News Quirks (4/1/15) | News Quirks | Seven Days | Vermont's Independent Voice

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News Quirks (4/1/15) 

Curses, Foiled Again

A burglar used the homeowner's devices to log on to porn, YouTube and his Facebook account, but authorities in Monroe County, Fla., quickly identified him because he forgot to log off Facebook. Sheriff's official Becky Herrin said the 16-year-old suspect also ate a Pop Tart and drank a soda. (Miami Herald)

Burglary suspect Christopher Wallace, 24, eluded sheriff's deputies in Somerset County, Maine, for several weeks but then unwittingly alerted them to his whereabouts by revealing on Snapchat that he had just returned home. A second post followed that deputies were at his home and coming inside, but he was hiding in a cabinet. Social media-monitoring deputies then headed for the cabinet and found "a pair of feet," the sheriff's department's Facebook page reported. "The feet just so happened to be attached to a person, and that person was Christopher Wallace." (Kennebec Morning Sentinel)

Double Trouble

Arthur Mondella, 57, spent five hours with investigators answering complaints that his New York City factory, which makes maraschino cherries, was dumping syrup and "cherry-related waste" in the waters around the warehouse. When agents noticed a flimsy shelving system attached to an office wall and asked Mondella about it, they said he excused himself, went into the bathroom and shot himself in the head. After the shooting, agents were surprised to uncover "a huge marijuana-growing operation" underneath the warehouse, including 80 pounds of pot, hundreds of thousands of dollars in cash and several high-end vehicles. (New York Daily News)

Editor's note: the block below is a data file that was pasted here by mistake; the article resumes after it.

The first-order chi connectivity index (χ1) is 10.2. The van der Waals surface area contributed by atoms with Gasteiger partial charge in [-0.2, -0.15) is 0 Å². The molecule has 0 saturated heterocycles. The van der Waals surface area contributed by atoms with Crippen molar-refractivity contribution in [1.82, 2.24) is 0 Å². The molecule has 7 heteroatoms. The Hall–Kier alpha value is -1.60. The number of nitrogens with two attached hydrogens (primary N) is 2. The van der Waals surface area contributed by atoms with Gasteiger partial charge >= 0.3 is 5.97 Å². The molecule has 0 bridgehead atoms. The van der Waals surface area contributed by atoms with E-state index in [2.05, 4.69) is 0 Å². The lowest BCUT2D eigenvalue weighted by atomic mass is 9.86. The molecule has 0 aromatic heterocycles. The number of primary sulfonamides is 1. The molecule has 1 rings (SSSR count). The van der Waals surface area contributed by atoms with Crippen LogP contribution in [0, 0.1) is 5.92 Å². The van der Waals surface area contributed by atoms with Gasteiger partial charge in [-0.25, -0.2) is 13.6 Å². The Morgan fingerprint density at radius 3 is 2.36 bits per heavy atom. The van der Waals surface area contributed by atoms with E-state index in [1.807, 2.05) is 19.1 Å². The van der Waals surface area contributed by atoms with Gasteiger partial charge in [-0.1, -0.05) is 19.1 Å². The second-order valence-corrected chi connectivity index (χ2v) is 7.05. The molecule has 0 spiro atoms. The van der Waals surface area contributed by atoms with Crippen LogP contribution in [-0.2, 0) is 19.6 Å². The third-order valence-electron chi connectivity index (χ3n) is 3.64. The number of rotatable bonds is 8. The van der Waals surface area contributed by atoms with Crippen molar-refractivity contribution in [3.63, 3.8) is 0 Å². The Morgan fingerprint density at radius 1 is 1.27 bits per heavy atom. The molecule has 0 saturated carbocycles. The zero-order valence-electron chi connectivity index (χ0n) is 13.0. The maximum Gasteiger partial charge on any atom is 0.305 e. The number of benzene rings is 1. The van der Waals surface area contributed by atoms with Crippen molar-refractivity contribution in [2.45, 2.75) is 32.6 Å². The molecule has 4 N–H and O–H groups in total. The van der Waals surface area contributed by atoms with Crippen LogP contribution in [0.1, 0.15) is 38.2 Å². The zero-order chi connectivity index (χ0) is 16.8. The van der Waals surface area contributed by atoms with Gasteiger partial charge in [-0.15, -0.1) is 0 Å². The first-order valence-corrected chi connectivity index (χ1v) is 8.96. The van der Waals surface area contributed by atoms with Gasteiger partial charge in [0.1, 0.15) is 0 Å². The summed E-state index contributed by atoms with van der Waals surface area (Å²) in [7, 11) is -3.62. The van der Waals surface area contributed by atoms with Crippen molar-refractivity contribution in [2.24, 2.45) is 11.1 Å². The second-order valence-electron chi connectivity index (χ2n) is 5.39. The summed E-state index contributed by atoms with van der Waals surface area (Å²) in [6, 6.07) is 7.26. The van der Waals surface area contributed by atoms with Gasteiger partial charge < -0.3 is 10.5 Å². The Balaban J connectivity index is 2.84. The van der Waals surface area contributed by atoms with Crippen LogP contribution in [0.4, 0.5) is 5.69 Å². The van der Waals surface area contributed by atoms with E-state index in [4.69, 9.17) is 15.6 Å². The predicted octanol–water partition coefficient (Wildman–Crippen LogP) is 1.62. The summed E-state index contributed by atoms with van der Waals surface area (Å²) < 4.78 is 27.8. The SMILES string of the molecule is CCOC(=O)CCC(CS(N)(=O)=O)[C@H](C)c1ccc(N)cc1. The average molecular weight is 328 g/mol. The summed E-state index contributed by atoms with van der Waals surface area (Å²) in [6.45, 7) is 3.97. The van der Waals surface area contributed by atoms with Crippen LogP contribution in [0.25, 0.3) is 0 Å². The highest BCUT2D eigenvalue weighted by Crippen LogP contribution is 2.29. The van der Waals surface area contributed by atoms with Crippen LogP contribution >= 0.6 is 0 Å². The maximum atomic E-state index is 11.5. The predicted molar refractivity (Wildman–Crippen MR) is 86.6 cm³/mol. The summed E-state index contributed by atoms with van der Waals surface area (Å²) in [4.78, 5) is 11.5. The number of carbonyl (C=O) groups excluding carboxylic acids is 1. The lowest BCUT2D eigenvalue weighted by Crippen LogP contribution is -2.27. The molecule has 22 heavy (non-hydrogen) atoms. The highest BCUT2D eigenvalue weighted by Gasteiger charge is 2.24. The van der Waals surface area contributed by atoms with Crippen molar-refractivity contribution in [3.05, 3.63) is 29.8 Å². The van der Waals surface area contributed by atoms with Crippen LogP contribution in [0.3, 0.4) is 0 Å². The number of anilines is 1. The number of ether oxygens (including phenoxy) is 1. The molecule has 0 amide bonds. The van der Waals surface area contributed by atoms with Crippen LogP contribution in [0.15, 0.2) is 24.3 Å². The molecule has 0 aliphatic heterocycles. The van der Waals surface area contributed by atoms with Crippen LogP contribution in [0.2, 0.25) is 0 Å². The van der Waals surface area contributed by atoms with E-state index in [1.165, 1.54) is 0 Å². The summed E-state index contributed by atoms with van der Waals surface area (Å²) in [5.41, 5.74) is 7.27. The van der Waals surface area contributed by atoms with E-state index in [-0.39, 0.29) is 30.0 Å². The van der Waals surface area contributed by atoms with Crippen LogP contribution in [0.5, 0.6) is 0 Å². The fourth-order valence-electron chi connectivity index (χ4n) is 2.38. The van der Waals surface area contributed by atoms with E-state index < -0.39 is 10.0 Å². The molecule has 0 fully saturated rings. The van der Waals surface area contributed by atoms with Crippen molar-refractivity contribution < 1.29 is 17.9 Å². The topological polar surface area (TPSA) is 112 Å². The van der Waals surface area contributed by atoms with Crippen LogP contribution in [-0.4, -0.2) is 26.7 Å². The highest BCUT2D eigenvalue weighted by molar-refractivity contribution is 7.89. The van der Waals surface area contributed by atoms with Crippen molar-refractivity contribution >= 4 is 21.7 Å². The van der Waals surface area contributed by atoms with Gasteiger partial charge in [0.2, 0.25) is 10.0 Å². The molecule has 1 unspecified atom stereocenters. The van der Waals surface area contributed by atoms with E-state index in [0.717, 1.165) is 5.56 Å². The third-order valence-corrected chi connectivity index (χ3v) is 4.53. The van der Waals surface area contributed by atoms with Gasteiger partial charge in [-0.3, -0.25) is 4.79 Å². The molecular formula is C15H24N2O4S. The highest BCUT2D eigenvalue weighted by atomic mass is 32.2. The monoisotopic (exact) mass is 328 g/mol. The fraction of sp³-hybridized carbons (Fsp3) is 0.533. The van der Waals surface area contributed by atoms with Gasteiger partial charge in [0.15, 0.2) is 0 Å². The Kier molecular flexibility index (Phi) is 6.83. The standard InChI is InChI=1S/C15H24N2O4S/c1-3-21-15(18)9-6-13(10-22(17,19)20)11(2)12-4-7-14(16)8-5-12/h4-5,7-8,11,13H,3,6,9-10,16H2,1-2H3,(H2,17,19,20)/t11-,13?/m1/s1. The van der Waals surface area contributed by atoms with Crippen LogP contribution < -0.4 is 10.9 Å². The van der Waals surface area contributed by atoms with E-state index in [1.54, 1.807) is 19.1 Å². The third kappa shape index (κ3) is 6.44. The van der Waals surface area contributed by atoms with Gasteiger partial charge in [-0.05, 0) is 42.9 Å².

Paper Tiger

The developer of Tiger Woods' new restaurant in Jupiter, Fla., said it couldn't be named after the golfer because Tiger Woods doesn't own commercial rights to his name. Nike does. (CNN)

When Guns Are Outlawed

Authorities accused Travis Lanning, 34, of beating a woman in her fifties with a weapon described as "a club with a spiked ball on the end" — known in medieval times as a mace. The Sacramento County Sheriff's Department reported the woman wasn't robbed but said her attacker threatened to kill her. (Sacramento Bee)

Slightest Provocation

Eldridge Dukes, 58, told police in Baton Rouge, La., that he shot his 18-year-old son in the buttocks after the two argued because they were out of orange juice. (Baton Rouge's Advocate)

Police who responded to reports of a disturbance involving 20 to 30 teenagers in Burbank, Ill., found that one 17-year-old girl had been stabbed several times in the back. Investigator Mike Dudio said the victim had gone to the "house of her adversary," another 17-year-old girl, to confront her about "issues" the two were having on Twitter. (Chicago Tribune)

Made in the Shade

A London-based architectural firm announced it has developed a skyscraper that doesn't cast a shadow. NBBJ explained the design involves a pair of precisely aligned towers with curved and angled facades that reflect sunlight to the street below and onto each other. "The No-Shadow Tower redirects sunlight to visibly reduce shadows at the base of the towers by 60 percent over typical buildings," a company official said. (Britain's Telegraph)

Do-Si-Don't

Chinese officials are cracking down on square dancing, which is popular with elderly women known as "dancing grannies" who gather in public squares in large groups to perform. Concerned that the "over-enthusiasm of participants has dealt a harmful blow, with disputes over noise and venues," Liu Guoyong, the chief of the government's General Administration of Sports Mass Fitness Department, said a panel will introduce 12 authorized routines and announce when they are permissible and the volume of the music. "The unified drills will help keep the dancing on the right track where they can be performed in a socially responsible way," said fitness trainer Wang Guangcheng, a member of the panel. (BBC News)

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About The Author

Roland Sweet

Bio:
Roland Sweet was the author of a syndicated column called "News Quirks," which appeared weekly in Seven Days.

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